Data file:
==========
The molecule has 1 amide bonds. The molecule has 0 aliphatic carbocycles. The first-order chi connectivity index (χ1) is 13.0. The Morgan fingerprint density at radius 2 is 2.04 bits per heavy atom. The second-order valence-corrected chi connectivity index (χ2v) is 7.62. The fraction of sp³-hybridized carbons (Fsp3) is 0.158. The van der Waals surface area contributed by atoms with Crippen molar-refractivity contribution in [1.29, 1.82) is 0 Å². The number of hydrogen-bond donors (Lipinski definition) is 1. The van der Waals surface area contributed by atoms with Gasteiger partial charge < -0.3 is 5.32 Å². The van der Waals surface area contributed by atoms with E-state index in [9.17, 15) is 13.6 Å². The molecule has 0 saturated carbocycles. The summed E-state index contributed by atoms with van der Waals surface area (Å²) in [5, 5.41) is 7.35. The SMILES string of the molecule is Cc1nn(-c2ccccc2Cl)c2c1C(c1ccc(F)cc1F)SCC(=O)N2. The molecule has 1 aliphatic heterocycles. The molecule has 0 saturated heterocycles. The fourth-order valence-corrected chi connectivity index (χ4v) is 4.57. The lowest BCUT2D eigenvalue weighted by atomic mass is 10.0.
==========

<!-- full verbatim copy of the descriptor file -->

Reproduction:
The molecule has 1 amide bonds. The molecule has 0 aliphatic carbocycles. The first-order chi connectivity index (χ1) is 13.0. The Morgan fingerprint density at radius 2 is 2.04 bits per heavy atom. The second-order valence-corrected chi connectivity index (χ2v) is 7.62. The fraction of sp³-hybridized carbons (Fsp3) is 0.158. The van der Waals surface area contributed by atoms with Crippen molar-refractivity contribution in [1.29, 1.82) is 0 Å². The number of hydrogen-bond donors (Lipinski definition) is 1. The van der Waals surface area contributed by atoms with Gasteiger partial charge < -0.3 is 5.32 Å². The van der Waals surface area contributed by atoms with E-state index in [9.17, 15) is 13.6 Å². The molecule has 0 saturated carbocycles. The summed E-state index contributed by atoms with van der Waals surface area (Å²) in [5, 5.41) is 7.35. The SMILES string of the molecule is Cc1nn(-c2ccccc2Cl)c2c1C(c1ccc(F)cc1F)SCC(=O)N2. The molecule has 1 aliphatic heterocycles. The molecule has 0 saturated heterocycles. The fourth-order valence-corrected chi connectivity index (χ4v) is 4.57. The lowest BCUT2D eigenvalue weighted by atomic mass is 10.0.